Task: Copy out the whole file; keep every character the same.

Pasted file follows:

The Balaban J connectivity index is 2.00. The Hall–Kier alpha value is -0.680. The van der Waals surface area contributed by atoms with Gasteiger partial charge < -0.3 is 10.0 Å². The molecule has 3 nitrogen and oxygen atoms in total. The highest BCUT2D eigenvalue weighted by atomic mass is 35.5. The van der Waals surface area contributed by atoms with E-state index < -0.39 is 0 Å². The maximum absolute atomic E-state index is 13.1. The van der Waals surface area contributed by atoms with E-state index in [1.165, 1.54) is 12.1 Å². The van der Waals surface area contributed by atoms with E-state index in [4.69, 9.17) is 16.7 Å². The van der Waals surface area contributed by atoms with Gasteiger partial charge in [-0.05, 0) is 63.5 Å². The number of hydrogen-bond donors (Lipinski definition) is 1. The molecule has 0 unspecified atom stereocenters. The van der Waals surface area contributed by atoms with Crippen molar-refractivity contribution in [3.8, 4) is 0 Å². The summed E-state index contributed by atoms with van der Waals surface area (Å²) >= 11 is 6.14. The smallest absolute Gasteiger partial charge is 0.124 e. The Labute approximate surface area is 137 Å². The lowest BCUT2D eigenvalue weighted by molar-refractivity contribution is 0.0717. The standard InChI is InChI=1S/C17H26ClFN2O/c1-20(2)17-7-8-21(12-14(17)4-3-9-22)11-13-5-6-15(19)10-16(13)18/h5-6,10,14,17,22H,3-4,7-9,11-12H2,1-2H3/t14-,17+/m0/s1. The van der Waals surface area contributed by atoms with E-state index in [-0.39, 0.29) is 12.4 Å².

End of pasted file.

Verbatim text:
The Balaban J connectivity index is 2.00. The Hall–Kier alpha value is -0.680. The van der Waals surface area contributed by atoms with Gasteiger partial charge < -0.3 is 10.0 Å². The molecule has 3 nitrogen and oxygen atoms in total. The highest BCUT2D eigenvalue weighted by atomic mass is 35.5. The van der Waals surface area contributed by atoms with E-state index < -0.39 is 0 Å². The maximum absolute atomic E-state index is 13.1. The van der Waals surface area contributed by atoms with E-state index in [1.165, 1.54) is 12.1 Å². The van der Waals surface area contributed by atoms with E-state index in [4.69, 9.17) is 16.7 Å². The van der Waals surface area contributed by atoms with Gasteiger partial charge in [-0.05, 0) is 63.5 Å². The number of hydrogen-bond donors (Lipinski definition) is 1. The molecule has 0 unspecified atom stereocenters. The van der Waals surface area contributed by atoms with Crippen molar-refractivity contribution in [3.8, 4) is 0 Å². The summed E-state index contributed by atoms with van der Waals surface area (Å²) >= 11 is 6.14. The smallest absolute Gasteiger partial charge is 0.124 e. The Labute approximate surface area is 137 Å². The lowest BCUT2D eigenvalue weighted by molar-refractivity contribution is 0.0717. The standard InChI is InChI=1S/C17H26ClFN2O/c1-20(2)17-7-8-21(12-14(17)4-3-9-22)11-13-5-6-15(19)10-16(13)18/h5-6,10,14,17,22H,3-4,7-9,11-12H2,1-2H3/t14-,17+/m0/s1. The van der Waals surface area contributed by atoms with E-state index in [-0.39, 0.29) is 12.4 Å².